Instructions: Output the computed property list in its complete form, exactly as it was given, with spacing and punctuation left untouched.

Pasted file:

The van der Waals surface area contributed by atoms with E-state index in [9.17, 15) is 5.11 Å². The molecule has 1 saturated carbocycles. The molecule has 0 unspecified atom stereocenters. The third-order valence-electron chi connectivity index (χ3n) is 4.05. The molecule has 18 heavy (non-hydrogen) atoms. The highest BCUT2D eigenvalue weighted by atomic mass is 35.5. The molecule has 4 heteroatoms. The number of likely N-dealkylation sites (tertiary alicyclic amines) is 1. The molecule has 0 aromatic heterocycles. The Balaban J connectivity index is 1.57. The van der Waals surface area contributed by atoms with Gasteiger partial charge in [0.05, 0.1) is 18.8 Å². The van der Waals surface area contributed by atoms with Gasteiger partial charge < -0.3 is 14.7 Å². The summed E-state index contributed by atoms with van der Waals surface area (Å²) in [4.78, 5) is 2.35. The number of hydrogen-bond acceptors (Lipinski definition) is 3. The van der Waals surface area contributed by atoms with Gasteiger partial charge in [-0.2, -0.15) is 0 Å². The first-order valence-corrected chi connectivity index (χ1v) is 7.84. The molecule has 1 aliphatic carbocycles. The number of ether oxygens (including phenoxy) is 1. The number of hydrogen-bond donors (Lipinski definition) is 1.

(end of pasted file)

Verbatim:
The van der Waals surface area contributed by atoms with E-state index in [9.17, 15) is 5.11 Å². The molecule has 1 saturated carbocycles. The molecule has 0 unspecified atom stereocenters. The third-order valence-electron chi connectivity index (χ3n) is 4.05. The molecule has 18 heavy (non-hydrogen) atoms. The highest BCUT2D eigenvalue weighted by atomic mass is 35.5. The molecule has 4 heteroatoms. The number of likely N-dealkylation sites (tertiary alicyclic amines) is 1. The molecule has 0 aromatic heterocycles. The Balaban J connectivity index is 1.57. The van der Waals surface area contributed by atoms with Gasteiger partial charge in [0.05, 0.1) is 18.8 Å². The van der Waals surface area contributed by atoms with Gasteiger partial charge < -0.3 is 14.7 Å². The summed E-state index contributed by atoms with van der Waals surface area (Å²) in [4.78, 5) is 2.35. The number of hydrogen-bond acceptors (Lipinski definition) is 3. The van der Waals surface area contributed by atoms with Gasteiger partial charge in [-0.2, -0.15) is 0 Å². The first-order valence-corrected chi connectivity index (χ1v) is 7.84. The molecule has 1 aliphatic carbocycles. The number of ether oxygens (including phenoxy) is 1. The number of hydrogen-bond donors (Lipinski definition) is 1.